Chris Webb's BI Blog

Analysis Services, MDX, PowerPivot, DAX and anything BI-related

PowerPivot/Excel/Sharepoint and SSRS – should they merge?

with 12 comments

I’ve been doing a fair amount of work with SSRS over the last few days, and with PowerPivot also fresh in my mind it got me thinking about the amount of overlap between SSRS and the PowerPivot/Excel/Sharepoint stack. Of course anyone who’s had to try to sell a MS BI solution to a potential customer over the last few years will have had to deal with conversations like this:

Customer: So, what is Microsoft’s solution for building BI dashboards?
Consultant: Well there’s SSRS, or if you want to build an SSAS cube you can use PerformancePoint, or maybe Excel and Excel Services, or you can go with any of these 50 third-party tools…it depends…
Customer: I’m confused already!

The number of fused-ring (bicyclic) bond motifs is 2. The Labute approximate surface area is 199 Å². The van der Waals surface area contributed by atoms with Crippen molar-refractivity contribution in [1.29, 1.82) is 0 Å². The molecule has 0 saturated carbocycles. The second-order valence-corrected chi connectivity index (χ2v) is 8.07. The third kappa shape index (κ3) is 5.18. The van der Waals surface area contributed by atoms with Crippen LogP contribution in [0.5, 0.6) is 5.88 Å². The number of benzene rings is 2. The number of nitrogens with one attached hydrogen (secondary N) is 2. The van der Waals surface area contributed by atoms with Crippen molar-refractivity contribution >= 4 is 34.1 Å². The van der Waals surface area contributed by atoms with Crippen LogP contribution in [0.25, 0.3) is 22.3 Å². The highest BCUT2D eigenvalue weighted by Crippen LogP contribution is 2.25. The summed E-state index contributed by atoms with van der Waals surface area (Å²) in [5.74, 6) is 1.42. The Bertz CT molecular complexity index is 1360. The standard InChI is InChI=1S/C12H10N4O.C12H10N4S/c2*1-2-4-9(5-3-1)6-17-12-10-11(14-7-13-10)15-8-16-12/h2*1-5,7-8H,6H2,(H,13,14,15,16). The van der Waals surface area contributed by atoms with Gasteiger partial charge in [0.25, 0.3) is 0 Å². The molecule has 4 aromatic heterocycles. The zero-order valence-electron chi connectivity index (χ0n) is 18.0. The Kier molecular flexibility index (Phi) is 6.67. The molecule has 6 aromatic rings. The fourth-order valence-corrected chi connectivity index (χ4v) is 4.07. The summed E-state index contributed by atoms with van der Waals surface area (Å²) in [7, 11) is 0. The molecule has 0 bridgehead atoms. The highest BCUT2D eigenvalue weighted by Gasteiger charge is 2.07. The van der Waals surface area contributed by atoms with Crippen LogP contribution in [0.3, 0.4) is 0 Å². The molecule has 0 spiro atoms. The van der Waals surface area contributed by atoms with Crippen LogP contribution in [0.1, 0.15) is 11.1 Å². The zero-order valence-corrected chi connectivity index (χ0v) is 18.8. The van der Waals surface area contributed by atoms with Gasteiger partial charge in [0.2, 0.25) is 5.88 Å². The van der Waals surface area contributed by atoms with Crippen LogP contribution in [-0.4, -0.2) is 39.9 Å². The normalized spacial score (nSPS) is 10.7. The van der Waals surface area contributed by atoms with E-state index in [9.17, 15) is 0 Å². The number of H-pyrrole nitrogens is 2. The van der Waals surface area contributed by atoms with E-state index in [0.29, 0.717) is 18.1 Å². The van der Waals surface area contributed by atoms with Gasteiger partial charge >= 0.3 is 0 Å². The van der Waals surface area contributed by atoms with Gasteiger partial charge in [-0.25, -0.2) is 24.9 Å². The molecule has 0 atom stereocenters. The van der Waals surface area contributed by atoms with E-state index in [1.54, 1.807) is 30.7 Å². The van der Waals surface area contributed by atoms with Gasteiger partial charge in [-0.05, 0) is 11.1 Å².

But just about any large software company has a certain amount of overlap between their products, that’s just life. However, that doesn’t mean that sometimes some rationalisation of products isn’t a good idea.

Let’s take a look at some of the things you’d want to do when building a dashboard, and how you can achieve them with both stacks:

Requirement SSRS PowerPivot/ Excel/ Sharepoint Comments
Get data from a number of different sources Create data sources and then datasets to return the data you want Import data into PowerPivot ‘tables’ from Excel, RDBMSes, OData feeds There’s a slight difference between the data sources here, but the most important case is always going to be getting data from a RDBMS, which both do well.

The key difference, though, is that in general with SSRS you get data on demand through parameterised queries, whereas with PowerPivot you import all the data you’re ever likely to need up front.

Integrate that data No real solution here, though SSRS developers have wanted to be able to do joins on datasets for a while. The new R2 lookup functions partly address this. Create joins between PowerPivot tables PowerPivot has the obvious advantage here, although for SSRS you can argue that in most cases any data integration should be happening upstream in your ETL.